AND THEN AGAIN…… by Tamara Pettit

…….We all have Christmas stories which warm our hearts.  Some of those stories belong to others and some are only known to us.  On Christmas day I always watch “A Christmas Story” because more than any other Christmas movie it makes me laugh and Raphie’s inner voice resonates with me.  We all relate to that little boy and his thoughts at Christmas.  .   Regardless of the whether it was the forties, sixties, nineties or today, Ralphie is everyone of us as a child.  The internal dialogue that Ralphie has throughout the movie is the  running patter which played in each of our heads as kids.    

……Getting that perfect gift from Santa wasn’t always easy.  As a little girl, I did not care for baby dolls, but I received one every year because girls got baby dolls.  My parents seemed in awe of me as a child…never quite understanding this strange girl-child who didn’t care for doll babies and invented mystery stories which she wrote in her own little novels in third grade.   But, my mom took her responsibility of making Christmas happen and really tried.   One year I, of no musical talent or interest, got a Zither.   It’s German harp kinda thing and the directions were all in German..  Surely, I remember thinking, some German kid has gotten my gift.

….. One year, my mom saved the best for last.  She  demanded I go check on the turkey in the laundry room.    The roaster and the turkey lived in the laundry room,.  After much mumbling, I did and sure enough, there was a Chemistry set all laid out on  the laundry room table.   I despaired.  In addition to not liking baby dolls, I was not particularly smart and actually dumb when it came to chemistry.   I consoled myself with the idea I now could blow up the  house  or poison the turkey and  then, best of all, write a book about it.

…… As the years went on I noticed I did not age much in my Mother’s eyes.  Why else would she buy me a pink snow suit  when I was 42?    I  had just gotten elected to the House of Delegates and  would be driving to Charleston in the worst months of winter, she said.    Of course ,I needed a snow suit…..a pink, one-piece zip up nylon snowsuit.     It made perfect sense to her,   “You’re going to make that trip and what if your car breaks down.   You can keep this in your trunk, jump right in it to keep warm while you wait for help,”   And then she said the dreaded words every child, regardless of age, hates to hear on Christmas morning with the entire family  gathered round,    “Go try it on…no  right now.   I need to see if it fits and the kids want to see it.”   For once my kids stopped unwrapping their presents in gleeful anticipation of their mom enduring the humiliation Grandma usually reserved for them.   Did I try it on?  Of course.   Did it fit?  Yup.   Did I keep it.   Yeah and it stayed in the trunk of my car for the eleven years of legislative service, a constant reminder that even though I was an independent woman able to face anything that came my way, there still was a snowsuit that  may have kept me warm, but more than that reminded me that my mom’s love was always with me.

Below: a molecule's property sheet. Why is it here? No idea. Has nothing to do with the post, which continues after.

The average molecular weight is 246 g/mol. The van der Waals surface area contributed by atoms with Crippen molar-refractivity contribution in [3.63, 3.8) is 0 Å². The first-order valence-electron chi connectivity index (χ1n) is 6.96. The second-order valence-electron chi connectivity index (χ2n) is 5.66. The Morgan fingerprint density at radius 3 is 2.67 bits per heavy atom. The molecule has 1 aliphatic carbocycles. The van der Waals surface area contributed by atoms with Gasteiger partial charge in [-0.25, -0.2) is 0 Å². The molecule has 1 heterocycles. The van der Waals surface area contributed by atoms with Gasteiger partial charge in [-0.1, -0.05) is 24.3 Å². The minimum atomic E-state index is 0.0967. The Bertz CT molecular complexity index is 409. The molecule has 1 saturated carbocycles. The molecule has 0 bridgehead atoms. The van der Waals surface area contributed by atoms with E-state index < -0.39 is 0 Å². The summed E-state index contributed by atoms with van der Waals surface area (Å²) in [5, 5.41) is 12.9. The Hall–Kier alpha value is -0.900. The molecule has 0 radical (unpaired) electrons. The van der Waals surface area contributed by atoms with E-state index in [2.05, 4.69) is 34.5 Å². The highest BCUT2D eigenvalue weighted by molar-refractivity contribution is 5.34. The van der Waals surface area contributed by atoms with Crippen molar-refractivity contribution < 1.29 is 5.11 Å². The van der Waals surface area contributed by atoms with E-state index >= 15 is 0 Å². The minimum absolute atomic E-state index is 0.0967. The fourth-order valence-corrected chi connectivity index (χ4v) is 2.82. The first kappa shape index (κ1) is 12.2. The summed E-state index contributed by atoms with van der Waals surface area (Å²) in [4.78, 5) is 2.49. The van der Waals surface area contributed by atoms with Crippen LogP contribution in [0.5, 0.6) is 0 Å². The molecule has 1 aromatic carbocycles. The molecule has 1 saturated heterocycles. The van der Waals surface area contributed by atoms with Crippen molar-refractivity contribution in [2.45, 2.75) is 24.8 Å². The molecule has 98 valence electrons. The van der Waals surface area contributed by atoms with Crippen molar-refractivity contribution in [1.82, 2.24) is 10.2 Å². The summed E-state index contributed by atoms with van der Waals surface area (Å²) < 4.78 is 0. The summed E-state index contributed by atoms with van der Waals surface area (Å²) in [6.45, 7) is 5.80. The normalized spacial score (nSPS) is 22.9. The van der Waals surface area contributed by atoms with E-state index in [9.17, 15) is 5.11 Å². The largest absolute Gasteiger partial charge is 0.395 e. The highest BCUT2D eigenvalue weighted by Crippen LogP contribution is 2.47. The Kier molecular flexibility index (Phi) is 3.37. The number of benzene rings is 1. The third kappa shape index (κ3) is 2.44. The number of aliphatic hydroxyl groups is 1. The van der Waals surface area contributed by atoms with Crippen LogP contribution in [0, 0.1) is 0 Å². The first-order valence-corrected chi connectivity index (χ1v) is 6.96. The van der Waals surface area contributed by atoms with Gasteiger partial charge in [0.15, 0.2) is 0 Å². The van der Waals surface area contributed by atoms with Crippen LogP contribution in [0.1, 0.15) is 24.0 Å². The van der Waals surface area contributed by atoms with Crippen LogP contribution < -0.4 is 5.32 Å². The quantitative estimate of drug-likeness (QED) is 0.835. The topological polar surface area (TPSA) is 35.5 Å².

……While Ralphie may have told the Department store Santa what he wanted for Christmas, my kids knew there  was  only one person in the whole wide world who made it his goal to outdo Santa… dad, their grandfather known to them as Popa.   My Dad was competitive and his desire to be number one extended beyond the ballot box at election time…. it included Santa.   Dad had a well-thought-out method when it came to outpacing Santa for Christmas.    Every Thanksgiving he would arrive with the Sears catalogue in tow; sit himself  down on the couch and invite the grandkids to join him.    Macy’s Christmas parade would cease to be the center of attention.  With Shannon on one side and Doug on the other they would peruse the toy section page by page..  After much deliberation they would circle what they wanted.   It was a genius move on his part.   He moved quicky and put his Sear’s  order in on Friday following Thanksgiving  and “pooof” without even getting chimney dust in his hair  he had one upped Santa who was still working on toy production problems and the kids’  parents who had not yet waded through the many wants, and balanced them with their budget.

…..  My kids have Christmas stories as well.  Christmas 1972 will always be remembered as the Christmas Doug in a tremendous show of valor saved his mom from a deadly alien.    Popa barely made it through the door that Christmas morning when he put down the Cadillac of gifts,  a two-foot-high battery powered robot and turned it on.   A terrified Doug watched aghast as the robot,  taking goose steps and making a strange whirring noise, headed straight towards his beloved mother.     Doug jumped into action; grabbed the robot by both arms  before it could harm his mom; and smashed it to the ground dismembering it   and saving the day.    The adults in the room all  looked at each other, but no one said a word,   Shannon, breathed a sigh of relief knowing that she was safe from robots and others who might  do her harm thanks to her brother.     We never spoke of the robot again.  As Doug tells the story,” Popa did not say a word and the next year I got the present of my dreams once again from him.“ 

……Popa wasn’t the only competitive person in the family when it came to Christmas gifts……his grandson, Doug, was a close second.    The year Shannon was 12, she and her brother who was 15 both wanted a stereo.   Shannon circled hers in the Sear’s catalogue.  Her brother, however, said he would just like money this year.  Perhaps he was saving for college or maybe he was investing in the stock market…no matter Popa gave him the equivalent of Shannon’s gift in cash.  Christmas Day came and Shannon got her stereo.   The day after Christmas dawned and Doug headed to the after Christmas sale to  get a twice-as-nice as Shannon’s stereo.